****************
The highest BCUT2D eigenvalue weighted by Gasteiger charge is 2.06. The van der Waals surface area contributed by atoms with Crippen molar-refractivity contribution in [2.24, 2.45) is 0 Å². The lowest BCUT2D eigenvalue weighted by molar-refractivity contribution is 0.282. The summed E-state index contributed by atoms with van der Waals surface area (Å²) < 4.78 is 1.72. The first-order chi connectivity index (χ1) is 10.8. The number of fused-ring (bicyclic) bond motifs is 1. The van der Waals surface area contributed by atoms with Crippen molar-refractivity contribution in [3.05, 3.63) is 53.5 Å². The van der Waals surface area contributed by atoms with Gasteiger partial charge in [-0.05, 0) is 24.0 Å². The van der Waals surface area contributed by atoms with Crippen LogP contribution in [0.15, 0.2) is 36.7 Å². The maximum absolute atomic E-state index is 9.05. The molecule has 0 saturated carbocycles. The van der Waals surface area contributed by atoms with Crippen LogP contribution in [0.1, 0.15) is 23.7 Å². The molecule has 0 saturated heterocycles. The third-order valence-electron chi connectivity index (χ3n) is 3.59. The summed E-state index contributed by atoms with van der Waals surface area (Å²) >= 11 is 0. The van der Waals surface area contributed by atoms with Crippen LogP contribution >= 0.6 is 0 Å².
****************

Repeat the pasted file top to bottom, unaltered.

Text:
The highest BCUT2D eigenvalue weighted by Gasteiger charge is 2.06. The van der Waals surface area contributed by atoms with Crippen molar-refractivity contribution in [2.24, 2.45) is 0 Å². The lowest BCUT2D eigenvalue weighted by molar-refractivity contribution is 0.282. The summed E-state index contributed by atoms with van der Waals surface area (Å²) < 4.78 is 1.72. The first-order chi connectivity index (χ1) is 10.8. The number of fused-ring (bicyclic) bond motifs is 1. The van der Waals surface area contributed by atoms with Crippen molar-refractivity contribution in [3.05, 3.63) is 53.5 Å². The van der Waals surface area contributed by atoms with Gasteiger partial charge in [-0.05, 0) is 24.0 Å². The van der Waals surface area contributed by atoms with Crippen LogP contribution in [0.15, 0.2) is 36.7 Å². The maximum absolute atomic E-state index is 9.05. The molecule has 0 saturated carbocycles. The van der Waals surface area contributed by atoms with Crippen LogP contribution in [0.1, 0.15) is 23.7 Å². The molecule has 0 saturated heterocycles. The third-order valence-electron chi connectivity index (χ3n) is 3.59. The summed E-state index contributed by atoms with van der Waals surface area (Å²) >= 11 is 0. The van der Waals surface area contributed by atoms with Crippen LogP contribution >= 0.6 is 0 Å².